This species is partly parasitic, absorbing part of its nourishment from the roots of other plants with which its own roots come in contact. The lovely large, yellow, deeply tubed flowers are very showy, and blossom during July and August in dry, open woods and thickets. It is a downy, grayish perennial, growing from two to four feet high, and is leafy and usually unbranched. The square, hollow stalk is quite brittle, and when fully flowered, it often assumes a slanting position, due, probably, to its top-heaviness, and on account of the buds and blossoms flaring to one side. The thick, velvety, yellow-green leaves are borne in opposite pairs, which are set alternately upon the stalk with short, purple-stained stems. They are generally oblong or lance-shaped, with a tapering tip, and are narrowed at the base, with their entire margins tinged with purple. The lower leaves are sometimes irregularly lobed and toothed, or wavy-edged, and the upper ones are much smaller and clasping. The prominent midrib is stained with purple. The pale yellow flowers are funnel-shaped, with five rounded, spreading lobes, which are fulled in the centre, forming curled edges. The two upper lobes curve forward, and the three lower ones curve backward. The texture is finely wrinkled and veined. The four yellow stamens - two long and two short -together with the inner surface of the corolla tube, are covered with fine hairs. The tips of the stamens have a pair of sharp points on the lower side. The pistil is green. The five-parted, woolly green, bell-shaped calyx has recurving tips. The bud is noticeably round on the top, and is very glossy. They are tinted with green. The beautiful flowers are crowded on the stalk in a lovely terminal, leafy spike, several blooming at the same time. This Foxglove is found from Maine to Ontario, Wisconsin, and Iowa, south to New York, Georgia and Mississippi.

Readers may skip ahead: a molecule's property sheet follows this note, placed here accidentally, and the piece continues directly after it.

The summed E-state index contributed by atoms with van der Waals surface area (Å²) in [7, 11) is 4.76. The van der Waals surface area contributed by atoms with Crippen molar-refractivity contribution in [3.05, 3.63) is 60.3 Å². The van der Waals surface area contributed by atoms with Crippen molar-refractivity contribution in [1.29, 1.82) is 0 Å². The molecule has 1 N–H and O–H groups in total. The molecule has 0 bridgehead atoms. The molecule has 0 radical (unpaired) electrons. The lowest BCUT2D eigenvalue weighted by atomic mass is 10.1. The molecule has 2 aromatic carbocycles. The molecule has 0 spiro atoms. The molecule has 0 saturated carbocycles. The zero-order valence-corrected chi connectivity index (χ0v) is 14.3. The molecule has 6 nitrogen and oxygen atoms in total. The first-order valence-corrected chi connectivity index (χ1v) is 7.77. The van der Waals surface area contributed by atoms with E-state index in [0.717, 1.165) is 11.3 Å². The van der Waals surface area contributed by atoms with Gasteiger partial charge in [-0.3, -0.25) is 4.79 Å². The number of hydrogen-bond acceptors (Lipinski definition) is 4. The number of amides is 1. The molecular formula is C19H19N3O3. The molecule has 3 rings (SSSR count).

DOWNY FALSE FOXGLOVE. Gerardia flava.